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The New Inquiry reviews Jacques Rancière's Aisthesis: Scenes from the Aesthetic Regime of Art

Marianna Reis26 September 2013

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"There is no going back from modern self-consciousness," begins Marc Farrant's review of Rancière's Aisthesis.  Yet, Farrant suggests that the notion of modernity and the meanings of its various permutations–"modernizing" and "modernist," for example–have become increasingly incomprehensible, particularly as they relate to aesthetic modernity.  

Rancière takes on the question of the "modern" as it relates to art and politics, rejecting the idea of modern art's detachment from history and the everyday.  Instead, he argues for a symbiotic relationship between life and art in which meaning is derived through the processes of production and reception.  Farrant notes:

For Rancière, what counts as art is not self-evident. What he understands by aesthetics is how art has been identified historically, by criteria collectively produced within a constellation of institutions, industries, market forces, and the perceptions of individuals and groups. He uses the term aisthesis to mark “the mode of experience according to which, for two centuries, we perceive very diverse things, whether in their techniques of production or their destination, as all belonging to art.” What works get called art depends not merely on their reception, he argues, but on “the sensible fabric of experience within which they are produced.” This fabric comprises “material conditions — performance and exhibition spaces, forms of circulation and reproduction” as well as “modes of perception and regimes of emotion, categories that identify them, thought patterns that categorise and interpret them.” These allow us to feel and think something as art.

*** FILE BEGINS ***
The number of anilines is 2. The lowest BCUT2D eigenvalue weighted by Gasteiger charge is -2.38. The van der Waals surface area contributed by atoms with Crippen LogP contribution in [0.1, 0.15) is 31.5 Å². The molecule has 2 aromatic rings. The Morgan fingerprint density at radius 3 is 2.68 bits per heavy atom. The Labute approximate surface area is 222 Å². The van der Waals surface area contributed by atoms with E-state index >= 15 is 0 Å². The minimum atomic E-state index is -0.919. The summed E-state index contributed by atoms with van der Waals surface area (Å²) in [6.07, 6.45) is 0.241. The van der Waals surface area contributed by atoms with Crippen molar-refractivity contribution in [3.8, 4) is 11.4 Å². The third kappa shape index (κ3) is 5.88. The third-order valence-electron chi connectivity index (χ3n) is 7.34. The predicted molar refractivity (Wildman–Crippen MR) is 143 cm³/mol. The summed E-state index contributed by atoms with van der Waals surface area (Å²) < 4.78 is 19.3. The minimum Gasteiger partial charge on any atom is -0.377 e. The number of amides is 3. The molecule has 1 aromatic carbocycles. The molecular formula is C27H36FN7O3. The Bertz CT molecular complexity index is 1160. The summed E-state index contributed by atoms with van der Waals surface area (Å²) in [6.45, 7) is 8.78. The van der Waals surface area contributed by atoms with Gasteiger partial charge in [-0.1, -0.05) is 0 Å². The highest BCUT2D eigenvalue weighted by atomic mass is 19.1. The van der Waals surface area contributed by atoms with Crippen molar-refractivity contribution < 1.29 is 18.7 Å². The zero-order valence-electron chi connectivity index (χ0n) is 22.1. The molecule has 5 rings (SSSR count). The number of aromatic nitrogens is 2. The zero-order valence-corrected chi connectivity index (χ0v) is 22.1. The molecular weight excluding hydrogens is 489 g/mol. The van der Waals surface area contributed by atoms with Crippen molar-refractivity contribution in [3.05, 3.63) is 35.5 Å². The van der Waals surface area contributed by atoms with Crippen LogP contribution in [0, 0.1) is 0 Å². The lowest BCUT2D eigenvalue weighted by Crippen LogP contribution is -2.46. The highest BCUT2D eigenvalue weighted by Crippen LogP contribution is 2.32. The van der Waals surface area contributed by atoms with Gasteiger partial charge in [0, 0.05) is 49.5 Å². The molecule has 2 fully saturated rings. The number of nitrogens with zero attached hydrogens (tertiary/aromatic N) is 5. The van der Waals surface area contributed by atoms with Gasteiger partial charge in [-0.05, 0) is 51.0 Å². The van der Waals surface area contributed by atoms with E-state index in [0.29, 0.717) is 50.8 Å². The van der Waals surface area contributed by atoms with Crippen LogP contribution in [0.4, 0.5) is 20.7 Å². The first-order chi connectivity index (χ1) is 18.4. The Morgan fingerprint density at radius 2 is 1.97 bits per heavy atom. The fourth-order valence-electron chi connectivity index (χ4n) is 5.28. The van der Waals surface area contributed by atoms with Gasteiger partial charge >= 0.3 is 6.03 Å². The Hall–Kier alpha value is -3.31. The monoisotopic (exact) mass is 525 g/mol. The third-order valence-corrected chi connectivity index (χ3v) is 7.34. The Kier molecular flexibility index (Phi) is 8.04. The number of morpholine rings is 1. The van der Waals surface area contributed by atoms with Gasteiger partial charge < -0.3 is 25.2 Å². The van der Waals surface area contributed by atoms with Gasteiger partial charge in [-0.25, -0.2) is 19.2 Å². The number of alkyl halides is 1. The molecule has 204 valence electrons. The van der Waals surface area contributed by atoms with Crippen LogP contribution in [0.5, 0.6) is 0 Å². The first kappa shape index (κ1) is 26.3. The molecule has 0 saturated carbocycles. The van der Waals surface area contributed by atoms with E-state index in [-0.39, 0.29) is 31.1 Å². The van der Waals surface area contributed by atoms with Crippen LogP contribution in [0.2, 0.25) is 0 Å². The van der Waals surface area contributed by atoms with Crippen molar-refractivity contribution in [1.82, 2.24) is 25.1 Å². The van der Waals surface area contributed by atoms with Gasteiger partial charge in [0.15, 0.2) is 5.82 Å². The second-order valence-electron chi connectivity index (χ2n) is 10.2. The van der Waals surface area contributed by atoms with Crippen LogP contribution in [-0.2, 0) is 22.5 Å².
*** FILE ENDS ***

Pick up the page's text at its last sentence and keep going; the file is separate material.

Farrant observes that although Rancière acknowledges the self-reflexivity of modern (and postmodern) art, he nontheless shows that modern art's perceived detachment from culture is actually part of a larger process of capitalist production. Unlike Clement Greenberg, who suggests that the capitalist destruction of cultural links between artists and society results in a turning away of art from the public, Rancière sees this phenomenon as an example of the art-life dialectic of the aesthetic regime.  Farrant suggests that Rancière's dialectic offers new possibilities of interpretation and understanding:

Rancière hints at an alternative modernism, rejecting the canonical interpretations of modernism as the separation of “high” and “low,” as the introspective specialization of form, or as art’s fetishization of its own history. Instead, he sees in aesthetic modernism a history told through the dynamic relation between individual and collective life, radically politicizing how we choose to identify ourselves as both unique and part of a whole through how we choose to narrate our own history.

Visit The New Inquiry to read the review in full.